Pierceson Coody and the rest of the top five have it much, much better than college players from previous years. But the landscape of professional golf today is nothing like it was 12 months ago, and it could look brand new 12 months from now. Such is the nature of this very uncertain time in sport. And now young people have options. Coody chose to stick with the traditional route, accepting his Korn Ferry Tour status and working his way onto the big-money big tour, to follow in the footsteps of fellow Texans Sheffler, Jordan Spieth and Will Zalatoris, who established themselves on the PGA Tour with quite quickly.
“I know all those guys and if they believe in the PGA Tour and believe in what it stands for and what they’re doing, then I think I made the right decision,” he told Golf.com.
The unlucky No. 6 in those positions, the first outside of the Korn Ferry spots, was Alex Fitzpatrick. He was also offered LIV, and he also turned it down. Fitzpatrick initially saw himself leaving college early, like his older brother Matt, until he saw the quality of college golf.
“That was my mindset, maybe leaving after a few years,” says Fitzpatrick. “But when I got here and started playing college events here, I thought: OMG. The guys here are really good. My first event, I think I finished fourth and I played very well, and I lost by six points to a guy I had never heard of. I couldn’t believe how good most of the players you’ve never heard of were.”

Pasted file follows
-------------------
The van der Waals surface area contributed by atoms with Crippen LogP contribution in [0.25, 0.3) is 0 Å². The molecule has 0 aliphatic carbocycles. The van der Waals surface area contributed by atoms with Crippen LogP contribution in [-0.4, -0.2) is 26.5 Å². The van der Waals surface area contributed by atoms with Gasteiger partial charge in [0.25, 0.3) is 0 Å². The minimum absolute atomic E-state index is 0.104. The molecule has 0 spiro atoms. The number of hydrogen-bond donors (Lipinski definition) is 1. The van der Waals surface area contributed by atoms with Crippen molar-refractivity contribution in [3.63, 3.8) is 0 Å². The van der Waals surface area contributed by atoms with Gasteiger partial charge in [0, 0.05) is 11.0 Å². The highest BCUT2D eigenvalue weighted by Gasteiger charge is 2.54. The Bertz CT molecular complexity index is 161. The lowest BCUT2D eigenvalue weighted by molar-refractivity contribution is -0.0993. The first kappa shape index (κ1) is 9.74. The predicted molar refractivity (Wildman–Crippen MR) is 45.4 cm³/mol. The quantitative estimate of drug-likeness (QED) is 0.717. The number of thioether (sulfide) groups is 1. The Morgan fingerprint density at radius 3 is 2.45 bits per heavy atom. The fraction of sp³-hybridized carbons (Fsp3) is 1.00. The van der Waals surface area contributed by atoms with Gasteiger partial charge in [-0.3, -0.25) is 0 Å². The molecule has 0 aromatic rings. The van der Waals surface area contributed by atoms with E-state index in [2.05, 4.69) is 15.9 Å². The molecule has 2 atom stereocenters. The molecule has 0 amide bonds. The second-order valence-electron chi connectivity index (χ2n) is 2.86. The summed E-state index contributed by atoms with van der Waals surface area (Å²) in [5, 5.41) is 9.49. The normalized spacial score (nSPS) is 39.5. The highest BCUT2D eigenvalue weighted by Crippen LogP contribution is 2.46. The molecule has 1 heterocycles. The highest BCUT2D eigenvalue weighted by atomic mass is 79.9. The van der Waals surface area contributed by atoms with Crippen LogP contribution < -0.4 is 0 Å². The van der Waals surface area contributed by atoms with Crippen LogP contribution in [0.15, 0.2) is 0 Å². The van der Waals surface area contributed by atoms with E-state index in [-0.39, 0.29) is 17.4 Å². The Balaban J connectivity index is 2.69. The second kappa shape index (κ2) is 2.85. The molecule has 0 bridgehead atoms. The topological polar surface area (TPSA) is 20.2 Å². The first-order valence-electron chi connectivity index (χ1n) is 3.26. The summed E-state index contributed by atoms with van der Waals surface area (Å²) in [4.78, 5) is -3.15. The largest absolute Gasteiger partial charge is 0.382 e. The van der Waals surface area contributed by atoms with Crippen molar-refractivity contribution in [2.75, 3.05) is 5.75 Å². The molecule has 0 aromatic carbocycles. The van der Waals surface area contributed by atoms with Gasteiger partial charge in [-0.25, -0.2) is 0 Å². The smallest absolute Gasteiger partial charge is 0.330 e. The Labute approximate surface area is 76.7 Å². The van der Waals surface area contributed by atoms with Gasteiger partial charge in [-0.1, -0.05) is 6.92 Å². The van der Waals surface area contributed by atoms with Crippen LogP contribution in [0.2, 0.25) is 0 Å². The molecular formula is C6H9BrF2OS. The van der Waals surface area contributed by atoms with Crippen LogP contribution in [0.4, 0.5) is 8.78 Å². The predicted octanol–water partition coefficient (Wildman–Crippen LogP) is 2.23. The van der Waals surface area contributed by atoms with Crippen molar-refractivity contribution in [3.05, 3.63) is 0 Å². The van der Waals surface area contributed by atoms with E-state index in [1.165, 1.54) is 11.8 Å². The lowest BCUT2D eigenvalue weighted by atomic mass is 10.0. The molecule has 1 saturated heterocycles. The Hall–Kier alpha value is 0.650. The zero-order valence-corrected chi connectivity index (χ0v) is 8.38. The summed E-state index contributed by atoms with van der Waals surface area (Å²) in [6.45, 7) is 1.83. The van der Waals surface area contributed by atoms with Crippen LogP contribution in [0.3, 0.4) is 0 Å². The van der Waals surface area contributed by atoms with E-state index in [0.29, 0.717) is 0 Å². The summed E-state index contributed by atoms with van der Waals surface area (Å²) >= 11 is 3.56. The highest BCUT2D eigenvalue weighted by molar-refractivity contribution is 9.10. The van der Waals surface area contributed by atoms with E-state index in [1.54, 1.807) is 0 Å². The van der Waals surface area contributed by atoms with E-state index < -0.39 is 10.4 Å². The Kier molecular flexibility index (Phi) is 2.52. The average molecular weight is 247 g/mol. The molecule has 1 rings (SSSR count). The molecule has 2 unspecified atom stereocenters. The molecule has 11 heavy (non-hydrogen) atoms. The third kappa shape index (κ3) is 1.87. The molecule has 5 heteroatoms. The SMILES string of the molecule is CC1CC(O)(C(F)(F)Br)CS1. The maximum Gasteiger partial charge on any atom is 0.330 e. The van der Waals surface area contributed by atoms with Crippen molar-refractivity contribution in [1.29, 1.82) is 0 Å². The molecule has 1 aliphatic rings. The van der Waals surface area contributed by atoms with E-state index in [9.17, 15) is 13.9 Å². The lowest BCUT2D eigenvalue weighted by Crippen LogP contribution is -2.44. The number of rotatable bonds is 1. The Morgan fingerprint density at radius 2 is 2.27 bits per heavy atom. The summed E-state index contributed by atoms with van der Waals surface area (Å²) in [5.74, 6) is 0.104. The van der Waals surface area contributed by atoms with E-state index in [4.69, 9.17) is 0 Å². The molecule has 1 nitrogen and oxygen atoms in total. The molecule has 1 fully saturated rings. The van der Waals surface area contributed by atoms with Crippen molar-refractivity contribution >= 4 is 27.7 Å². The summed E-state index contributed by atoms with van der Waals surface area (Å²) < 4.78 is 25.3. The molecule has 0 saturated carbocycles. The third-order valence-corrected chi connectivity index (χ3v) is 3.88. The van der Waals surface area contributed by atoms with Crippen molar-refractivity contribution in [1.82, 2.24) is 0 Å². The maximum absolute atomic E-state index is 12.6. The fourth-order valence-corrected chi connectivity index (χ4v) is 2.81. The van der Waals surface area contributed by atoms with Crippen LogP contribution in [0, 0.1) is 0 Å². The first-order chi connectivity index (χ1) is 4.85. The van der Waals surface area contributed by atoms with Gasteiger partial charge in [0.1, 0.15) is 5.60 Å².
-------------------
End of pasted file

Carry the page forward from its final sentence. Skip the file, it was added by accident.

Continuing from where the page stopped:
Alex Fitzpatrick will play at PGA Tour Canada events this summer and is hoping to get some sponsor invites at PGA Tour and DP World Tour events. Unless he does something extraordinary, he will be at the Q school at the end of this year. He is far from models and bottles.
Eugenio Chacarra, who finished in the number 2 position in the university ranking, took the money. After originally retiring from PGA Tour U rankings to return to Oklahoma State for another year, he changed course and signed with LIV Golf. The Spaniard explained his decision on Instagram:
“I recently received an opportunity that I couldn’t turn down,” he said. “It’s one of those trains that pass once in a lifetime.”
PR jargon and Greg Norman & Co. buzzwords aside, it boiled down to this: You can try to play your way for a chance to win millions of dollars. If you play poorly from the start, who knows? You may never make it to the PGA Tour. Or you can sign this paper and we’ll give you millions of dollars.